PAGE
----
"That's been a huge uncertainty for a long time. This study doesn't resolve that, but it gives us a foot in the door to be able to test our understanding in a way that will move us a step closer to resolving some of those bigger questions about what some of the general impacts are of our emissions on clouds."

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Monday, September 11, 2017

Norway to spend $315M on world's first ship tunnel

The Norwegian Public Roads Administration believes floating underwater tunnels could be the key to shorter driving times in the country.
Norway is home to more than 1,100 fjords, the deep glacial water inlets that divide land masses. Getting over one means taking a ferry, and that can add hours to a car trip.
Because fjords can be up to a mile deep, building a bridge over the waterway or tunnel underneath is not very practical.
But Norwegian engineers think they can build a quicker way.
They want to float concrete tunnels up to 100 feet below the ocean’s surface.
This would allow ships to sail unobstructed by bridges.
Floating pontoons would hold the concrete tunnels in place.
Engineers hope the ambitious $25 billion project will be completed by 2035.

From CNN by Juliet Perry


Norway has unveiled plans to build the world's first ship tunnel by smashing through a solid rock peninsula.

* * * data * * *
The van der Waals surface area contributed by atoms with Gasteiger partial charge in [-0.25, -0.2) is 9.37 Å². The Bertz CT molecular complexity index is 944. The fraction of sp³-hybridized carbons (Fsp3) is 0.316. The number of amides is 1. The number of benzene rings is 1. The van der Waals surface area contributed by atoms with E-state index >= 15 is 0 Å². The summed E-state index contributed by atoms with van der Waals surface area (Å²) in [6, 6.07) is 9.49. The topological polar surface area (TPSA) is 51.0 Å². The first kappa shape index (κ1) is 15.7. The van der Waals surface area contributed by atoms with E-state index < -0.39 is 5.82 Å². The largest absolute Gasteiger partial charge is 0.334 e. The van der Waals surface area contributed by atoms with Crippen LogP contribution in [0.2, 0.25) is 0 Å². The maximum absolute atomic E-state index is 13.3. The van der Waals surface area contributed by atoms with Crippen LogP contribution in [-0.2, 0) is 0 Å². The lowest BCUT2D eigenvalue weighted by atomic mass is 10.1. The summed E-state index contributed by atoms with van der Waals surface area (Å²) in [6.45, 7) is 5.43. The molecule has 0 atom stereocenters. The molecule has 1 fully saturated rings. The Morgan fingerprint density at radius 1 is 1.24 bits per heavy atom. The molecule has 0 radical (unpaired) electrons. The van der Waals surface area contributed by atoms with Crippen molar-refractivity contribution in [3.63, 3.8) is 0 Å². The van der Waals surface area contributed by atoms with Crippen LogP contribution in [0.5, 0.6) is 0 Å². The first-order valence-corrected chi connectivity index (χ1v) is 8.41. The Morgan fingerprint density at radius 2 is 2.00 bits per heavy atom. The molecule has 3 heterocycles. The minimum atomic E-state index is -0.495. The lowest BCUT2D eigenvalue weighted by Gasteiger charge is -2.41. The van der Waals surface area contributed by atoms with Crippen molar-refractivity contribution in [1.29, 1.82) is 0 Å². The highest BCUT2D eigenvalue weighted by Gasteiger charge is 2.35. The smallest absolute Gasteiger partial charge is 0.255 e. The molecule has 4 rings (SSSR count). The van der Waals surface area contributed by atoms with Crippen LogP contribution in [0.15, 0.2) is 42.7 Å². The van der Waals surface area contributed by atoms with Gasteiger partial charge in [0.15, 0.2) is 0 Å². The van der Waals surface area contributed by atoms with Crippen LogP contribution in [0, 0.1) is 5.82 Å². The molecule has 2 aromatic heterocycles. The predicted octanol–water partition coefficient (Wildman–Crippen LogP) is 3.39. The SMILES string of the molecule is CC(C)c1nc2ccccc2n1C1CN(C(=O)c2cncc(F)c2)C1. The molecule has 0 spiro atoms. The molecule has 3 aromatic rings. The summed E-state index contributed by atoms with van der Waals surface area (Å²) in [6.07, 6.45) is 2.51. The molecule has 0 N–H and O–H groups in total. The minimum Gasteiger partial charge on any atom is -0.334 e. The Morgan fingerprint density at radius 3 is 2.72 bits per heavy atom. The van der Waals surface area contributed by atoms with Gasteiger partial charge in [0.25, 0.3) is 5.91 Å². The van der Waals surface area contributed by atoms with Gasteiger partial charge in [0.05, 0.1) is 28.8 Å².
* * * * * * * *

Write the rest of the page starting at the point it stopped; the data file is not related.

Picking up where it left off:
The mile-long, 118-feet-wide tunnel will pass through the narrowest part of the Stad peninsula in western Norway, allowing freight and passenger ships to bypass the stormy, exposed Stadhavet Sea and avoid a highly treacherous part of the Scandinavian nation's coastline.
Norway has unveiled plans to build the world's first ship tunnel by smashing through a solid rock peninsula.



The mile-long, 118-feet-wide tunnel will pass through the narrowest part of the Stad peninsula in western Norway, allowing freight and passenger ships to bypass the stormy, exposed Stadhavet Sea and avoid a highly treacherous part of the Scandinavian nation's coastline.

The 118 feet wide, mile-long tunnel will carve through the Stad peninsula in western Norway
views from the GeoGarage platform (NHS charts)

"The KrÄkenes lighthouse, just south of Stad, is the meteorological weather station with the most stormy days, which can be anything from 45 to 106 days per year," says the Norwegian Coastal Administration, which announced the project.